The morning azan (call to prayer) woke me early this morning at 4:15am. The mosque is just across the road but surprisingly the azan isn’t too loud. I jumped out of bed and had a quick mandi because I needed time to write out a long hand copy of my speech that I had written on my ipad yesterday. On Monday, during the staff meeting, the principal asked me to speak at one of the apel ceremonies while I am here and today was the day. Every morning at SMKN 29, students ‘apel’ on the basketball court. This ceremony is a brief assembly for staff and students to gather and listen to a motivating talk before the day begins. Being late for apel has serious consequences however with the terrible traffic in Jakart, I am surprised there isn’t a bigger group each morning! The classes line up on the basketball court, all exactly an arms width apart. They stand ‘at ease’ (arms behind their back & legs apart) until the ceremony begins and then they stand with legs together and hands by their side. It is very regimented. There is one student who is the ‘pemimpin’ (leader) of the ceremony who tells everyone what to do by calling out the orders. ‘Hormat, gerak’ means ‘salute’ and ‘istirahat’ means at ease & ‘siap’ means stand at attention.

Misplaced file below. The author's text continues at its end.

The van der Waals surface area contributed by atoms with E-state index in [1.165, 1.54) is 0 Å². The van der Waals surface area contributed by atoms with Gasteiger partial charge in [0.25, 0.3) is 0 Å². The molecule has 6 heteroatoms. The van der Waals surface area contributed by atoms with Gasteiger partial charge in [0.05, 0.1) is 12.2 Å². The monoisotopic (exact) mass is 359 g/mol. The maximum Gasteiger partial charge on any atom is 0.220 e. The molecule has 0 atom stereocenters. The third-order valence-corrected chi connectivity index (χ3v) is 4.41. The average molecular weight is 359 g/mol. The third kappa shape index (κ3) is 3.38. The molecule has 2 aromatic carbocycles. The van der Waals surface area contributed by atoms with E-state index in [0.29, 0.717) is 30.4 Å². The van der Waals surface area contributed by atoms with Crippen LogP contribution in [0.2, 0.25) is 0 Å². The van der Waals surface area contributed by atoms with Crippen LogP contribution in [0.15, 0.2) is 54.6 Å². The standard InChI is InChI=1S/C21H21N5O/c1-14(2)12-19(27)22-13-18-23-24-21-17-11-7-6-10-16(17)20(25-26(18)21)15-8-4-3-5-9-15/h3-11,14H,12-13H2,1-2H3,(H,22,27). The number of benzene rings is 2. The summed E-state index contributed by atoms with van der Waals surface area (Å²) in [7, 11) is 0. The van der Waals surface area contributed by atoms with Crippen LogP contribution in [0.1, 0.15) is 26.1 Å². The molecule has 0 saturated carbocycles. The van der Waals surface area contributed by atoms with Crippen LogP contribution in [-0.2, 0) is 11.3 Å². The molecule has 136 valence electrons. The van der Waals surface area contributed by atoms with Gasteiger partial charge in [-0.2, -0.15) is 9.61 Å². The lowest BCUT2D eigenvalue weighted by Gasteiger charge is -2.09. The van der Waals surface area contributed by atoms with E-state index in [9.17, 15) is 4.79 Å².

Before we left for our one and a half hour journey to school this morning, I had only managed to write out 3/4 of my speech. I then jumped on the back of Bu Valentina’s motorbike and we zig zagged through the back streets (jalan tikus) of her housing estate because of roadworks. We passed an Indonesian Fried Chicken sign complete with an Indonesian “colonel’, several men pulling carts full of recyclables that they have sourced from various rubbish areas (pemulung), people setting up their stalls (warungs) and even though the sun hasn’t risen fully yet, hundreds of motorbikes! At the train station, we hopped off the bike in the parking lot and raced off to the train platform, leaving the bike for the men there to park in neat rows up to 5 rows deep. We passed a lady sitting on the ground with a large bucket of freshly made, warm soy milk (susu kedelai) in front of her. We bought 2 tiny bags each (Rp 2000 each) and a straw which she bagged.We paid for them quickly and then rushed to the platform because the bells were ringing to warn us of our imminent train. There were hundreds of people already on the platform. As the train came to a stop, everyone pushed towards the door closest to them like a mob of sheep. How we all squeezed in, I have no idea but thankfully Bu Valentina suggested we headed to the end of the carriage where for some reason it wasn’t quite so crowded. We threw our bags up onto the racks because it is safer, reduces the opportunity for pick pockets to take anything! Quite an odd feeling to relinquish my bag and have it sitting up high on the shelf away from me. But it truly was safer because if anyone touched the bags they would be totally visible to everyone! I enjoyed the luxury of being able to reach a handle and stand swaying with the motion of the carriage safely. However at the next station, more people squeezed in and I was forced to move closer to Bu Valen and in doing so had to grab a new handle. This handle was just above a man’s head so I couldn’t relax any longer or I would have ended up knocking his peci off his head! He somehow read the paper while swaying back and forwards! At the next station even more people squeezed in and by this time, we were all totally truly packed in. In preparation to get off at the next station, we had to retrieve our bags yet there was now several people between us and our bags, yet they happily helped us, even the man reading the newspaper, took a short break to reach over and grab Bu Valentina’s bag for her. Those of us getting off at the next station somehow jostled closer to the door which was no mean feat in such a crowded train. At the station the doors opened and I soon realised that the train driver didn’t align the doors with the mobile steps and there was a meter high drop down to the platform. Thank goodness today I wore slacks! I jumped down and turned back to help Bu Valentina and then we joined the droves of people queueing to exit the station. With the new train station, we now have to exit through turn styles using our prepaid card. Only 2 turn styles were open so it took a while for the enormous queue to move through. We then headed out onto the street and flagged down a bajaj. Once Bu Valen had negotiated the price, we jumped in the back and finally relaxed. We sat back and watched the scenery as we opened our soy milk savouring the warm milk. It was so delicious and just right after the freezing morning air from my motorbike ride and the incredibly cold air conditioning on the train. Such a lovely lull before we arrived at school.